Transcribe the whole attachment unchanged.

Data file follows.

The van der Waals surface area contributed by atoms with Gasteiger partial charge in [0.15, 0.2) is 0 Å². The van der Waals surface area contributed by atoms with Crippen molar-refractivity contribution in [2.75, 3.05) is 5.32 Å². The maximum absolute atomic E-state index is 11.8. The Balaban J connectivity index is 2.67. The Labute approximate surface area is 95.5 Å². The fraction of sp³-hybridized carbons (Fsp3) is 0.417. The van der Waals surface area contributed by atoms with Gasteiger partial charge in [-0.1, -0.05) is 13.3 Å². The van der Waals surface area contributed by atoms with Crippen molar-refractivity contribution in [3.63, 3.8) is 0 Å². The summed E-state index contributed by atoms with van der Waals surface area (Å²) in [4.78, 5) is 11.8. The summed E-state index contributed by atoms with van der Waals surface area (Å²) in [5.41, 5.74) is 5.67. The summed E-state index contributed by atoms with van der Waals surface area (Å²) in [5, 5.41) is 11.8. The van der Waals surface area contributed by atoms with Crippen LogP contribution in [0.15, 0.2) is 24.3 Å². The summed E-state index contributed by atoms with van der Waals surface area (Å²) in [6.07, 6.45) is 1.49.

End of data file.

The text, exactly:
The van der Waals surface area contributed by atoms with Gasteiger partial charge in [0.15, 0.2) is 0 Å². The van der Waals surface area contributed by atoms with Crippen molar-refractivity contribution in [2.75, 3.05) is 5.32 Å². The maximum absolute atomic E-state index is 11.8. The Balaban J connectivity index is 2.67. The Labute approximate surface area is 95.5 Å². The fraction of sp³-hybridized carbons (Fsp3) is 0.417. The van der Waals surface area contributed by atoms with Gasteiger partial charge in [-0.1, -0.05) is 13.3 Å². The van der Waals surface area contributed by atoms with Crippen molar-refractivity contribution in [3.63, 3.8) is 0 Å². The summed E-state index contributed by atoms with van der Waals surface area (Å²) in [4.78, 5) is 11.8. The summed E-state index contributed by atoms with van der Waals surface area (Å²) in [5.41, 5.74) is 5.67. The summed E-state index contributed by atoms with van der Waals surface area (Å²) in [5, 5.41) is 11.8. The van der Waals surface area contributed by atoms with Crippen LogP contribution in [0.15, 0.2) is 24.3 Å². The summed E-state index contributed by atoms with van der Waals surface area (Å²) in [6.07, 6.45) is 1.49.